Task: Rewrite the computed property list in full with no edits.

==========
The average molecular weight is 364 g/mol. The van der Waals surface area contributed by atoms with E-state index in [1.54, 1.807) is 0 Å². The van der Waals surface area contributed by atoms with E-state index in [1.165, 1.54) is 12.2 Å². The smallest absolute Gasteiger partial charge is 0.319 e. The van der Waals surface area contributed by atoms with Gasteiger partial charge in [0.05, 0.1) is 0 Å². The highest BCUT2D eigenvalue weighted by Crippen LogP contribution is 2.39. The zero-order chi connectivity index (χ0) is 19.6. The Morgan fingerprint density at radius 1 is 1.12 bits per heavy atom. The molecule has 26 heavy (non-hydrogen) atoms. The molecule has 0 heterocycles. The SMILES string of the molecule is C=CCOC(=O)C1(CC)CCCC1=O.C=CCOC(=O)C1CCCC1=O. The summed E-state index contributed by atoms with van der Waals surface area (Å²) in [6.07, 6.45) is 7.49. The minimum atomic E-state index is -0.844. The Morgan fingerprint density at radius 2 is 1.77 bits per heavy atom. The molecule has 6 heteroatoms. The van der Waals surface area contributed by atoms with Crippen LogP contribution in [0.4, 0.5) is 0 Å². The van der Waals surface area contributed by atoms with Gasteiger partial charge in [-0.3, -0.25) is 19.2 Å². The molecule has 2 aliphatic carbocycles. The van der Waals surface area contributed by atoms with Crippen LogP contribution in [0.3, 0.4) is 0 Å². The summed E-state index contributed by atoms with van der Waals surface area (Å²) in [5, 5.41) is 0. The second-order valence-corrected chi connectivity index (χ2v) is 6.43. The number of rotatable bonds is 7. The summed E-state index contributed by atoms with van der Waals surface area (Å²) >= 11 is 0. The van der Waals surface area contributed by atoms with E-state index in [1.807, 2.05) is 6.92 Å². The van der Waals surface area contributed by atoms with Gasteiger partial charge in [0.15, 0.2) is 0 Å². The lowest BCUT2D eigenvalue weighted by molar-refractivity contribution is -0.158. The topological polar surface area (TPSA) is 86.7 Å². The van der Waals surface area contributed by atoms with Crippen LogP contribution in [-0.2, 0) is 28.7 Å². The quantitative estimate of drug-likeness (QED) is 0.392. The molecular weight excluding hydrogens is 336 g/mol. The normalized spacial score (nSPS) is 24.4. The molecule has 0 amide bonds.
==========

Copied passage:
The average molecular weight is 364 g/mol. The van der Waals surface area contributed by atoms with E-state index in [1.54, 1.807) is 0 Å². The van der Waals surface area contributed by atoms with E-state index in [1.165, 1.54) is 12.2 Å². The smallest absolute Gasteiger partial charge is 0.319 e. The van der Waals surface area contributed by atoms with Gasteiger partial charge in [0.05, 0.1) is 0 Å². The highest BCUT2D eigenvalue weighted by Crippen LogP contribution is 2.39. The zero-order chi connectivity index (χ0) is 19.6. The Morgan fingerprint density at radius 1 is 1.12 bits per heavy atom. The molecule has 26 heavy (non-hydrogen) atoms. The molecule has 0 heterocycles. The SMILES string of the molecule is C=CCOC(=O)C1(CC)CCCC1=O.C=CCOC(=O)C1CCCC1=O. The summed E-state index contributed by atoms with van der Waals surface area (Å²) in [6.07, 6.45) is 7.49. The minimum atomic E-state index is -0.844. The Morgan fingerprint density at radius 2 is 1.77 bits per heavy atom. The molecule has 6 heteroatoms. The van der Waals surface area contributed by atoms with Crippen LogP contribution in [0.4, 0.5) is 0 Å². The van der Waals surface area contributed by atoms with Gasteiger partial charge in [-0.3, -0.25) is 19.2 Å². The molecule has 2 aliphatic carbocycles. The van der Waals surface area contributed by atoms with Crippen LogP contribution in [0.3, 0.4) is 0 Å². The summed E-state index contributed by atoms with van der Waals surface area (Å²) in [5, 5.41) is 0. The second-order valence-corrected chi connectivity index (χ2v) is 6.43. The number of rotatable bonds is 7. The summed E-state index contributed by atoms with van der Waals surface area (Å²) >= 11 is 0. The van der Waals surface area contributed by atoms with E-state index in [1.807, 2.05) is 6.92 Å². The van der Waals surface area contributed by atoms with Gasteiger partial charge in [0.15, 0.2) is 0 Å². The lowest BCUT2D eigenvalue weighted by molar-refractivity contribution is -0.158. The topological polar surface area (TPSA) is 86.7 Å². The van der Waals surface area contributed by atoms with Crippen LogP contribution in [-0.2, 0) is 28.7 Å². The quantitative estimate of drug-likeness (QED) is 0.392. The molecular weight excluding hydrogens is 336 g/mol. The normalized spacial score (nSPS) is 24.4. The molecule has 0 amide bonds.